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  • noun

Synonyms for Amphisbaenia

type genus of the Amphisbaenidae

References in periodicals archive ?
The information gathered was also compiled on extensive literature reviews, such as Avila and Silva (2010) for helminths of lizards and amphisbaenians and Fernandes and Kohn (2014) for trematodes of reptiles.
alba moves along the trail, ants pheromone particles could adhere to the amphisbaenian body, thus enabling it to chemically mimetize leaf-cutting ants of the genus Atta, in order to get a kind of "passport entry" into the nest.
A fixed camera of a Futuralix videofluoroscopy machine, housed at Santa Casa da Misericordia do Rio de Janeiro, recorded the amphisbaenian tunneling movements inside the terrarium.
The molecular evolutionary tree of lizards, snakes, and amphisbaenians. Comptes.
The fossil also reveals that amphisbaenians are not closely related to snakes, but to lacertids, a group of limbed lizards from Europe, Africa and Asia.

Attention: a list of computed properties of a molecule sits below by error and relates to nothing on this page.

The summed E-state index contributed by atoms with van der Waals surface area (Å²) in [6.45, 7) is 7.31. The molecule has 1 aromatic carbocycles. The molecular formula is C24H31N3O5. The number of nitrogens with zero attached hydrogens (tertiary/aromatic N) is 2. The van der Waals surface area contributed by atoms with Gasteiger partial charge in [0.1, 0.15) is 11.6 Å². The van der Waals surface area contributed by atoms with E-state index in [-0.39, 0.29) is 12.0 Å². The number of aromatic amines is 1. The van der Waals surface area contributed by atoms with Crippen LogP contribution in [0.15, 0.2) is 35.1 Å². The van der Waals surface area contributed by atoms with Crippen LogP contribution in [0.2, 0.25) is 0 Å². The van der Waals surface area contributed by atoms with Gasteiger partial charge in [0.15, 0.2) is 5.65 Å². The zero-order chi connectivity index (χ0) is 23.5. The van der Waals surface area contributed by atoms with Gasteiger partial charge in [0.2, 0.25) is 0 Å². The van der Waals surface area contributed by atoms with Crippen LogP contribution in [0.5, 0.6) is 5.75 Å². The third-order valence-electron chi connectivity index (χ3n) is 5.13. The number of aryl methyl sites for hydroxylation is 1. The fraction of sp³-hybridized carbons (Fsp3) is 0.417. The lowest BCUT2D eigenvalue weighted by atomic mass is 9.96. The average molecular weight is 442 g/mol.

Catalogue of the Neotropical Squamata:Part II Lizards and Amphisbaenians. Smithsonian Institution Press, Washington, D.C.
The reptile segment (59 pages) covers all four reptilian orders: Testudines (turtles and tortoises), Crocodilia, Rhynchocephalia (tuataras), and Squamata (amphisbaenians, lizards, snakes).
The worm lizards (or amphisbaenians, the family Amphisbaenidae) are also legless burrowers with very smooth scales.
But the two largest orders - those of snakes and lizards - were not fully analyzed, nor was the order of legless amphisbaenians. Given these research gaps, and the high number of threatened species in the three fully assessed orders, the Red List's authors surmise that "the overall estimate of 20 percent of reptiles species as threatened is probably low for the entire class."
The tympanic membrane in many fossorial (burrowing) and semi-fossorial Lizards, such as the legless Anniella, as well as in other Reptiles, such as the Tuatara, Amphisbaenians, and, of course, Snakes are absent (Tumarkin, 1968; Kaplan, 2014).
Squamates (lizard, snakes and amphisbaenians), with the exception of fragmentary remains from Africa and India, are only known from localities in northern continents (Laurasia).